IN 1930, with the Mental Treatment Act, the word “lunatic” was finally removed from English jurisdiction.
Not until 2012 did the US government remove the word “lunatic” from all US federal laws, and up until the 19th century, lunatic was still the most readily available term in law to describe someone mentally ill.
It is not to suggest all those with mental illnesses should be described in terms of – or put on a parallel with – lunacy. Nevertheless, similar words were still being used in law to describe someone “of unsound mind“, and mental health was still associated with the archaic idea it was somehow related to the moon – hence, lunacy.
Mental health has long been a topic of some distaste. It was not until the mid-19th century that mental health became a concern of medicine, as opposed to the church.
And even as recently as the early 20th century, methods such as electroconvulsive therapy and lobotomy were being used for depressed persons. One need only look to the treatments of WW1 shellshocked soldiers to see the Dark Age methods used in treating the mentally ill.
Thus, mental health is a subject many wish to avoid: from anxiety, to depressio; body image disorder, and illnesses relating to eating – each has its fair share of stigmas and stereotypes, which keep it under wraps as a problem best left alone.
This, thankfully, is changing.
I read a touching blog by a friend who deals with anxiety, and was struck by the honesty and openness she shared about her mental health.
It is becoming more common, it seems, for people to discuss openly their mental health; either in an effort to help others, or to help themselves by opening up about the issues they are facing.
There remains a fear in the UK over the stigmas associated with mental ill-health. According to a Comres poll, 69% of Britons believe those with mental illnesses are judged negatively in the UK.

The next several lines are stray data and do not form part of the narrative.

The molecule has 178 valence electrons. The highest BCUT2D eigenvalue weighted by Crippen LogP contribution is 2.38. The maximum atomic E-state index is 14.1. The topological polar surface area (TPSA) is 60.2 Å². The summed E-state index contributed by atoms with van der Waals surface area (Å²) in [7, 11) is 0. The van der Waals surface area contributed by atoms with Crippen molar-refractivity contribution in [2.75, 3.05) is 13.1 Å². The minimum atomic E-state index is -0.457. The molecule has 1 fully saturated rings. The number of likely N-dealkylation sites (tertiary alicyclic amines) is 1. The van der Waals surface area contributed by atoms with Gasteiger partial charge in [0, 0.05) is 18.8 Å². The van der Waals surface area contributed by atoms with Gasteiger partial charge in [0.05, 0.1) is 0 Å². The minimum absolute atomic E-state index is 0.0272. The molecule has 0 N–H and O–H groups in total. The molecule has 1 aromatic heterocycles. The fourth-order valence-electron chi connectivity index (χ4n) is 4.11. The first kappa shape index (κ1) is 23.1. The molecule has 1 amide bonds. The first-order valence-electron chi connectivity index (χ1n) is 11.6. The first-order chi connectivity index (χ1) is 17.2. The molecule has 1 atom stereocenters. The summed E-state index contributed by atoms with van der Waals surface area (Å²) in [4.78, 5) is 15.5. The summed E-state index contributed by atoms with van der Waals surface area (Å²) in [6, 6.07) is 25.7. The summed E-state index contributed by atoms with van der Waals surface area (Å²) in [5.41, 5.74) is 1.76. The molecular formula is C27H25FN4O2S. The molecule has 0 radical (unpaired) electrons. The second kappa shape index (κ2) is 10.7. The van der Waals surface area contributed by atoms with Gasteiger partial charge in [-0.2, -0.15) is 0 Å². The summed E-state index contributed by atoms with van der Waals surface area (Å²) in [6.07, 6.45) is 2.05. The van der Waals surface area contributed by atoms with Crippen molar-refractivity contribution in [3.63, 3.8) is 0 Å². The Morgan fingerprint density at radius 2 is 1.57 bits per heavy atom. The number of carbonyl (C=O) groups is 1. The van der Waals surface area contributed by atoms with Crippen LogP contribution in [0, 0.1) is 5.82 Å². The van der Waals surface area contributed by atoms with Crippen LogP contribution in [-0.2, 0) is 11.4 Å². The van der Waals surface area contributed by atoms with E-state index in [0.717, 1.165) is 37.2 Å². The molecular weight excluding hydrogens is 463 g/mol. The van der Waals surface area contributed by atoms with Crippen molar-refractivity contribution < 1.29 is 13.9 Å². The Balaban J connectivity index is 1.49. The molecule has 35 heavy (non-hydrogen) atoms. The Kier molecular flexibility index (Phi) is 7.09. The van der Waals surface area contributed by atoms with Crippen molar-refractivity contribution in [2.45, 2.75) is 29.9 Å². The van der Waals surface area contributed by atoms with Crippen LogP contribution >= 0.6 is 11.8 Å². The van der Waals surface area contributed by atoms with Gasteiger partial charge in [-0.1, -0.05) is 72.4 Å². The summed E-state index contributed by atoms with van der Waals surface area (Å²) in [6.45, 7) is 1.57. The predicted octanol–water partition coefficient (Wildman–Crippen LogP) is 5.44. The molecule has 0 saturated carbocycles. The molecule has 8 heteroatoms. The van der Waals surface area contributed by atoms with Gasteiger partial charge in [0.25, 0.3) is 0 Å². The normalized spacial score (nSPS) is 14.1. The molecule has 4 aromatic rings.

Meanwhile, 50% of MPs see stigmas surrounding mental health to be some of the biggest barriers in tackling the issue.
This is seriously concerning, considering 1 in 4 people in the UK will suffer a mental illness in their lifetime; and the Mental Health Foundation stated it is the “largest single source of world economic burden”, costing the UK £70-100bn each year.
It is clear mental health is an issue, and the fact people are beginning to talk about it is excellent. Work done by the likes of Relief Cafe, Support in Mind Scotland, and SAMH is contributing to getting the stigmas cleared from mental health.
Some sceptics might go as far as to say people are jumping on the mental health bandwaggon, or that mental health is a modern phenomenon.
It is not.
Mental health has always been a problem – people just did not talk about it. People were kept indoors, sent to do manual work, or sent to asylum to “cure” their illnesses.
Now, the ball has begun to roll. The day we begin to see mental health on a par with physical health will be a good day for the mental health awareness campaigns.
Just like you have to work hard to have the physique and level of fitness you want, you have to work hard to achieve a good level of mental health too.
We are too fixated on the idea of happiness; thinking other people are always happy, and that we can never be as happy as them.
This is a fallacy. No one is happy all the time, and occasionally – beneath the surface – is someone wanting to sit down, have some company, and just talk.
Be aware, be there to support, and never consider yourself alone.
For more information on mental health, and the help available to you, visit the NHS Choices website, or visit the sites I linked to above. Speak about it; we are all in it together.
Having had my own experience of mental ill-health, I write this post to encourage people to remember they are not alone, and it can and will be better.